The ‘guano of the islands’ in Perú is the excrement of cormorants, boobies and pelicans (guano birds), accumulated in large deposits on islands and headlands. This guano is harvested and marketed by the governmental agency AGRORURAL to meet the demands of local organic agriculture. As part of its management and commercialization plans, AGRORURAL estimates the total quantity of guano built-up on the seabird colonies using a volumetric method. The objective of this research was to propose an alternative geostatistical method that uses the volumetric data collection as baseline but incorporates the slope of the terrain and makes estimations of the total amount and distribution of guano using an interpolation grid model in a Geographic Information System (GIS). The data of the slope of the terrain, depth of guano layer, guano density and proportion guano/rock of georeferenced sampling points (taken with a hand-held GPS) on the island/headland surface were used to interpolate the quantity of guano over the entire surface using a raster kriging model, so that each cell contained an estimated quantity of guano. For this study, six guano bird colonies were visited between June 2014 and February 2018. Based on the geostatistical method, the total quantity of guano estimated varied between 10921 t on Isla Mazorca and 26142 t on Isla Guañape Sur. The GIS grid maps showed that the quantity of guano deposits was not uniformly distributed over the island/headland surface. When the guano total quantity estimates based on the geostatistical method were validated with the amount of guano harvested, the estimation error was less than 18%. This error may decrease with the use of a submetric GPS, ground-penetrating radars and augers. An accurate method of guano volume quantification is crucial for budget, logistic and marketing planning of the guano islands and headlands of Perú.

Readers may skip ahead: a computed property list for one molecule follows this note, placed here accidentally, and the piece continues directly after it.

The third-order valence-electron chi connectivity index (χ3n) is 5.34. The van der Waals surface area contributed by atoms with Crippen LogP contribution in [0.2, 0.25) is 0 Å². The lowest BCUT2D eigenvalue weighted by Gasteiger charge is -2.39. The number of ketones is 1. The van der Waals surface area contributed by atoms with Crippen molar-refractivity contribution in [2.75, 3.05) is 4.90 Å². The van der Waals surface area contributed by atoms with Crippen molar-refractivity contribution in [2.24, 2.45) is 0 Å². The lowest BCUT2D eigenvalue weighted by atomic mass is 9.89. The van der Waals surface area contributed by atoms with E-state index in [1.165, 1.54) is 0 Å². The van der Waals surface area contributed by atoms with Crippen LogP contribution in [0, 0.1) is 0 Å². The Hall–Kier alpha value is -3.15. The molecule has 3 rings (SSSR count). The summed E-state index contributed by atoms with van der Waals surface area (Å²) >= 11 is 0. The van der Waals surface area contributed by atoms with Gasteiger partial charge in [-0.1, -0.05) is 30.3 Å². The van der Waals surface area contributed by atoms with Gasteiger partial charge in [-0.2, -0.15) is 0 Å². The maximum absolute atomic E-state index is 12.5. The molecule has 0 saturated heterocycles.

|Translated title of the contribution||A geostatistical method in GIS to estimate the amount of seabird guano accumulated on islands and headlands of Perú|
|Number of pages||12|
|State||Published - Dec 2020|